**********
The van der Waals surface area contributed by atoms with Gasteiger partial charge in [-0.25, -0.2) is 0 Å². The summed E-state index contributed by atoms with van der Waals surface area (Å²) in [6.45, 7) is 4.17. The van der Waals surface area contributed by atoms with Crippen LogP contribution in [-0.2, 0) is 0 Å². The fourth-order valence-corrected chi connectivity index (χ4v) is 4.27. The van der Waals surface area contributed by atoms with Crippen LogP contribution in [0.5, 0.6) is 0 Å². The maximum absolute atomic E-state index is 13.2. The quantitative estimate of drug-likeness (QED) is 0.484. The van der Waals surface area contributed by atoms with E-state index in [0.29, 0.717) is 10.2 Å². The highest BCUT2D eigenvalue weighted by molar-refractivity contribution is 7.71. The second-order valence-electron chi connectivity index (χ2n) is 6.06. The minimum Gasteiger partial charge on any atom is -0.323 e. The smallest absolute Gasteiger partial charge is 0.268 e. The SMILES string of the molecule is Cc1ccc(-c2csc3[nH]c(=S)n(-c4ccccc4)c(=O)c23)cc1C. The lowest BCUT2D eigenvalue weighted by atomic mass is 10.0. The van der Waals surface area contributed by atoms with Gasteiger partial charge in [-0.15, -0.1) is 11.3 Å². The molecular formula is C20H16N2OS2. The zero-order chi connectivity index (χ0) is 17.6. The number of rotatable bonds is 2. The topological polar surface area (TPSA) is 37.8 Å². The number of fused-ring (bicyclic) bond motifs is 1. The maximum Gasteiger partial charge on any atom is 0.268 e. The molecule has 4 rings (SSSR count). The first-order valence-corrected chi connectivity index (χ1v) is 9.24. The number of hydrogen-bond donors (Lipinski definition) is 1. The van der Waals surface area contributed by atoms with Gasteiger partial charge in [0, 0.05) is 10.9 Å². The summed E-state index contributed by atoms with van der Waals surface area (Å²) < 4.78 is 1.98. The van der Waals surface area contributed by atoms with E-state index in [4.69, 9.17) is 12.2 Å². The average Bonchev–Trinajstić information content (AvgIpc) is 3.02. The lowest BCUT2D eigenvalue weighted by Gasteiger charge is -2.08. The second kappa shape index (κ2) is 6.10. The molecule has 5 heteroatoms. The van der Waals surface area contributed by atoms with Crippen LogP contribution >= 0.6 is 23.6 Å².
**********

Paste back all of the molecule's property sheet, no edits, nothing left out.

The van der Waals surface area contributed by atoms with Gasteiger partial charge in [-0.25, -0.2) is 0 Å². The summed E-state index contributed by atoms with van der Waals surface area (Å²) in [6.45, 7) is 4.17. The van der Waals surface area contributed by atoms with Crippen LogP contribution in [-0.2, 0) is 0 Å². The fourth-order valence-corrected chi connectivity index (χ4v) is 4.27. The van der Waals surface area contributed by atoms with Crippen LogP contribution in [0.5, 0.6) is 0 Å². The maximum absolute atomic E-state index is 13.2. The quantitative estimate of drug-likeness (QED) is 0.484. The van der Waals surface area contributed by atoms with E-state index in [0.29, 0.717) is 10.2 Å². The highest BCUT2D eigenvalue weighted by molar-refractivity contribution is 7.71. The second-order valence-electron chi connectivity index (χ2n) is 6.06. The minimum Gasteiger partial charge on any atom is -0.323 e. The smallest absolute Gasteiger partial charge is 0.268 e. The SMILES string of the molecule is Cc1ccc(-c2csc3[nH]c(=S)n(-c4ccccc4)c(=O)c23)cc1C. The lowest BCUT2D eigenvalue weighted by atomic mass is 10.0. The van der Waals surface area contributed by atoms with Gasteiger partial charge in [-0.15, -0.1) is 11.3 Å². The molecular formula is C20H16N2OS2. The zero-order chi connectivity index (χ0) is 17.6. The number of rotatable bonds is 2. The topological polar surface area (TPSA) is 37.8 Å². The number of fused-ring (bicyclic) bond motifs is 1. The maximum Gasteiger partial charge on any atom is 0.268 e. The molecule has 4 rings (SSSR count). The first-order valence-corrected chi connectivity index (χ1v) is 9.24. The number of hydrogen-bond donors (Lipinski definition) is 1. The van der Waals surface area contributed by atoms with Gasteiger partial charge in [0, 0.05) is 10.9 Å². The summed E-state index contributed by atoms with van der Waals surface area (Å²) < 4.78 is 1.98. The van der Waals surface area contributed by atoms with E-state index in [4.69, 9.17) is 12.2 Å². The average Bonchev–Trinajstić information content (AvgIpc) is 3.02. The lowest BCUT2D eigenvalue weighted by Gasteiger charge is -2.08. The second kappa shape index (κ2) is 6.10. The molecule has 5 heteroatoms. The van der Waals surface area contributed by atoms with Crippen LogP contribution >= 0.6 is 23.6 Å².